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April 28, 2014

Moyra

“April is the cruelest month.” - T. S. Eliot. Used to love him in my intellectual youth. Now, in my anti-intellectual middle age, I only remember this one verse. Instead of growing, I feel as if I'm shrinking. Shrinking, shrinking, shrunk. Soon, there will be nothing left. And that's ok.

A distant friend of mine has recently given me a task: that my next blog should be a happy and cheerful. Sorry, Remi, no can do. In fact, I couldn't write for this web site for months. I felt paralyzed. I felt abandoned. I felt as if writing these blogs no longer makes any sense. As if the site itself makes any sense. Can I continue at all?

This site belonged to me and my main fan, my main supporter, my assistant, my webmaster, my technological master of operations, my FRIEND Moyra. Four months have passed since I got the most disturbing, the most incomprehensible phone call about her death. Death? Wait, is this some kind of cruel joke? Death??

Moyra was the most “alive” human being I knew. Bursting with energy, laughter, joy and a youthful adventurous spirit, she would light every room she stepped into. And although we used to see each other only at conventions (she would drive her golden car with the license plate spelling “Zlatna” - - “golden” in Serbocroatian, in my honor - to all the conventions I've ever done, all the way from her native Toronto), I feel her absence intensely and continuously. I would call her out of the blue with a technological question and she would always find time and patience to teach me, never letting me feel like a technologically challenged idiot that I am. She understood me. She knew me. She came to the island of Brioni where I played Euripides' Medea, she flew all the way from Toronto to the beautiful Istrian peninsula and saw the show 11 times that summer. She had all my photos, all my press, all my films, all my albums. She created our web site with love, in the spirit of our friendship.

The first time I met Moyra was in Dallas, at a convention, almost twenty years ago. I noticed her golden hair and her infectious smile. Somehow we started a conversation. She told me she drove all the way from Toronto. My caution button started blinking immediately. Is she a crazy fan? Should I stay reserved and detached? Should I protect myself?

It's tricky with fans. You know they love you because of their own projections, not because of you. And you know that when a new “hot” show appears, they will abandon you in a second. You know they don't really care. You know they constantly shift their affection and their interest, according to the degree of your marketing savvy (which, in my case, is zero) and to the ever changing level of your so called fame. In that particular respect I became especially cautious. Life has shown me that I can be loved and adored one day and be hated and despised the next, following the whims of politics, public opinion, fashion of the moment...

But Moyra was different. She did her extensive research on me, on my work, on the complex political background of my story. She truly understood. There was nothing superficial in her affection for me. She took me to see the Niagara Falls. She showed me all the unexpected, hidden places in Toronto. We went wine tasting. She loved Pinot Noir. I found myself looking forward to conventions, just so I can have a glass of something good and smooth and red with her in the hotel bar after the endless signing.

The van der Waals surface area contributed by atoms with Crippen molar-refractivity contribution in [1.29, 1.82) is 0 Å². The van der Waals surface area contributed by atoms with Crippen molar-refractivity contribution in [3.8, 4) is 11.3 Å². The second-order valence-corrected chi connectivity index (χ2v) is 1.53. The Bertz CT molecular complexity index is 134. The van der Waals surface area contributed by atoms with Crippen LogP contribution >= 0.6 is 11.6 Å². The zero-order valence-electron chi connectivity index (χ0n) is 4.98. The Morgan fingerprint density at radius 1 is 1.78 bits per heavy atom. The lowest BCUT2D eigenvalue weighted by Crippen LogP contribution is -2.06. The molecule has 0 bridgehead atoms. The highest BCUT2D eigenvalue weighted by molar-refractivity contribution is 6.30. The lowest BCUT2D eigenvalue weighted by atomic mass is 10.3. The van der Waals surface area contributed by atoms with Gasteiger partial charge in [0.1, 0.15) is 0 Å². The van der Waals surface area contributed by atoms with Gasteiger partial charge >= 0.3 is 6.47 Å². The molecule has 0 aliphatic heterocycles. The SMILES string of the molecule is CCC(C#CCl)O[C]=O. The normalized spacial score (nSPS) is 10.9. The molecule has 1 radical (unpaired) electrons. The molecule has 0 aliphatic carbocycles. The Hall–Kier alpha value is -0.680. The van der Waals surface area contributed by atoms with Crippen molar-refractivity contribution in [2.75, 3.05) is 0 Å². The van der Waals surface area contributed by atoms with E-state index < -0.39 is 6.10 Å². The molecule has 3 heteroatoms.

But it was more than that. Her presence made me feel I have someone who really cares and is always here to help in whatever capacity, in whatever way she can. We had an agreement that she would be my English language consultant on the book I'm writing. I couldn't wait for her to read it. I always imagined her as my first reader. She was the one who nudged me and encouraged me to write. I needed her. I needed her badly. I still do. Did she know how much she meant to me? Have I ever told her that I loved her?

And now she's gone. Without a trace. She just left. Out of the blue. Inexplicable. Inconceivable. Unbearable. But we go on. What can we do, we humans? We do go on.

I thank Tara for taking over this site. What a gift to me, the incurably anti-technological, deeply analog product of another era!

Life goes on. We shot 3 days on Marc Zicree's “Space Command”. I got to work with Marc and Elaine who gave me the gift of their talents and their open hearts, a rarity in the city I live in. I got to work with some exquisite people: my dear old friend Bill Mumy, the brilliant actor and sweet man Robert Picardo and the absolutely magical Doug Jones. I also had a lovely daughter played by the talented Jelena Mrdja from the old country. How thrilling it was to be reminded of the fun one can (sometimes) have shooting a science fiction movie. It brought back memories from another show twenty years ago. “It's like a time warp”, I thought entering the stage. But then I realized: “We're all twenty years older!” Not a cheerful thought. But not a tragic one either. To be alive is a victory against entropy that will take us over, sooner or later. It took Moyra. But not from my heart. Not from my life.

We carry our fallen friends with us. They make us who we are. I would be a poorer person without Moyra. Andreas. Rick. Tim. And a whole small city of others.

Ultimately, we're all together in this. Alive today, dead tomorrow. As in a children's counting book, it's just a matter of luck and randomness who the next one will be.

So, as I'm typing this (with painful realization that Moyra won't be able to proof read my text), I'm giving my deepest thanks to all those people in my life who have loved me, who have helped me, who have supported me. Yes, they're rare. But that makes them even more precious.

Thank you for caring about me, Moyra. There's no bigger gift one can get from another human being.

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